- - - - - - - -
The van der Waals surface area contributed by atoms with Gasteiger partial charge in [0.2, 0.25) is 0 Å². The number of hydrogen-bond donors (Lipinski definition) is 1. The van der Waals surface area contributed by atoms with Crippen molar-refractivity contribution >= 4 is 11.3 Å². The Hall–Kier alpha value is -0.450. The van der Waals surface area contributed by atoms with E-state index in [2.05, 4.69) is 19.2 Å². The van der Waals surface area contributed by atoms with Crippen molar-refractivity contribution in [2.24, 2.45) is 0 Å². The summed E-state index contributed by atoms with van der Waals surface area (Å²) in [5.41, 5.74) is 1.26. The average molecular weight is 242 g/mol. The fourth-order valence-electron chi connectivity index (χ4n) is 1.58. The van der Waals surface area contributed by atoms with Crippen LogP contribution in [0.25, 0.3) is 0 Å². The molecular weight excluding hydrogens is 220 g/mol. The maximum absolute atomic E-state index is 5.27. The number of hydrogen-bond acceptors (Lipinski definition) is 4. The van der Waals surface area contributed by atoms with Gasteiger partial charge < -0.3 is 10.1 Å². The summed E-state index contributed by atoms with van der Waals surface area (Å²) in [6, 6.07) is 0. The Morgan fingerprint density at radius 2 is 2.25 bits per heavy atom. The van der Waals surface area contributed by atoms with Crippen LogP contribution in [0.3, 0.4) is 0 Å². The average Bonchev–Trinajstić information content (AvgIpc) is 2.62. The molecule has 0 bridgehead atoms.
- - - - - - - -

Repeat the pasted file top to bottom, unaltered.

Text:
The van der Waals surface area contributed by atoms with Gasteiger partial charge in [0.2, 0.25) is 0 Å². The number of hydrogen-bond donors (Lipinski definition) is 1. The van der Waals surface area contributed by atoms with Crippen molar-refractivity contribution >= 4 is 11.3 Å². The Hall–Kier alpha value is -0.450. The van der Waals surface area contributed by atoms with E-state index in [2.05, 4.69) is 19.2 Å². The van der Waals surface area contributed by atoms with Crippen molar-refractivity contribution in [2.24, 2.45) is 0 Å². The summed E-state index contributed by atoms with van der Waals surface area (Å²) in [5.41, 5.74) is 1.26. The average molecular weight is 242 g/mol. The fourth-order valence-electron chi connectivity index (χ4n) is 1.58. The van der Waals surface area contributed by atoms with Crippen LogP contribution in [0.25, 0.3) is 0 Å². The molecular weight excluding hydrogens is 220 g/mol. The maximum absolute atomic E-state index is 5.27. The number of hydrogen-bond acceptors (Lipinski definition) is 4. The van der Waals surface area contributed by atoms with Gasteiger partial charge < -0.3 is 10.1 Å². The summed E-state index contributed by atoms with van der Waals surface area (Å²) in [6, 6.07) is 0. The Morgan fingerprint density at radius 2 is 2.25 bits per heavy atom. The van der Waals surface area contributed by atoms with Crippen LogP contribution in [0.3, 0.4) is 0 Å². The average Bonchev–Trinajstić information content (AvgIpc) is 2.62. The molecule has 0 bridgehead atoms.